*Hammer of God: Not one of his best books but still a good read and hard, nay, rock-solid SF.

  9. Lassi Hippeläinen says

    @moarscienceplz #5: It also helps that the running surface is now different. In stead of crushed coal or brick, they run on some artificial rubbery stuff.

    Which leads to a question: what limitations are there for the marathon track? Normal streets probably aren’t best for long distance running. Also, can you manipulate the height profile? How about a loop that has a short steep climb, and a long slow downhill stretch where you can roll on easily.

  10. says

    I doubt that running a sub-two hour marathon is possible.

    The world record in the mile is 3:43.13, which works out to 13.87 seconds per hundred metres. Putting aside recent 100 metre records for the moment and using 9.90 as a standard, that means the record in the mile is 40% slower than top level 100 metre runners. (Running a four minute mile requires averaging under 15 seconds per hundred metres.)

    A marathon is 42.195 kilometres. To run it in under two hours requires averaging 2:50.63 per kilometre, or 17.06 seconds per hundred metres (72% slower than the 100m). While that may seem a lot, it requires running consistent times, kilometre after kilometre.

    Then again, Kimetto’s times show that he was consistent. He ran the second half of his best faster than the first half.

    http://www.runnersworld.com/newswire/dennis-kimettos-marathon-world-record-by-the-numbers

    Another thing I question is why marathon times are now called “world records”. For decades, they were only labelled “world’s best” because few (if any) marathons are on courses with no elevation changes.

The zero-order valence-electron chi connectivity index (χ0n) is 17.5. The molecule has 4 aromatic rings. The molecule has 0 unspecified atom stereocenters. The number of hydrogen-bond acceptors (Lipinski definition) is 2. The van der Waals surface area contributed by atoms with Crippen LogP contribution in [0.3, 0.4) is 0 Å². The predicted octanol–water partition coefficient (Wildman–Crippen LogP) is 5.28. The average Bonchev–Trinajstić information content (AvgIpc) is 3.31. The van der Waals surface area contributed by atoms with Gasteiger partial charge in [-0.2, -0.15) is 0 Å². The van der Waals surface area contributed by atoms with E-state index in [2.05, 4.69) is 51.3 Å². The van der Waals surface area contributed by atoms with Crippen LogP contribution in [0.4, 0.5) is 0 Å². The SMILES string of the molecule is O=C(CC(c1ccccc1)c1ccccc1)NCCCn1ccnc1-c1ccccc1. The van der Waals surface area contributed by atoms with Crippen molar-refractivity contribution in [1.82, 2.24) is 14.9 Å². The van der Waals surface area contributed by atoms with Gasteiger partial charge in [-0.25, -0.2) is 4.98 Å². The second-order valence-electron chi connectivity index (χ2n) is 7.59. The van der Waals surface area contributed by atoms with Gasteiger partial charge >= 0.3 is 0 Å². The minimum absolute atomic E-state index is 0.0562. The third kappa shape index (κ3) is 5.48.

11. says

    Pierce R. Butler (#1) –

    … people put it down to the high altitude …

    Less of that pesky oxygen getting in the way? […] Why aren’t all these prospective 119min marathoners packing for Tibet?

    I think you’re getting it backwards or confusing things. Beamon’s record in Mexico city is akin to Coors field and home runs. Less air makes travel through it easier, so breathing is irrelevant.

    Training and living at high elevations for generations and running at lower ones is akin to blood doping. Tibetans, many Peruvians and Ethiopians don’t suffer hypoxia when active at higher elevations.

    When you’re used to thinner air, running in denser air increases oxygen in the blood. Peru has never been a world power in running, but several Quechua people are running marathons under 2:15h. With time, funding and coaching, they might surpass the Kenyans.

    http://more.arrs.net/runner/search/1/surname/asc

  12. Pierce R. Butler says

    left0ver1under @ # 11: Less air makes travel through it easier, so breathing is irrelevant.

    Well, slightly less relevant, maybe.

    I don’t follow sports of any kind at all, but I do remember reading in ’68 several complaints by coaches & athletes that Mexico City’s elevation was going to cause a lot of problems for lowlanders. Apparently lots of them went there months in advance to acclimate; dunno how it (was perceived to) work out afterwards.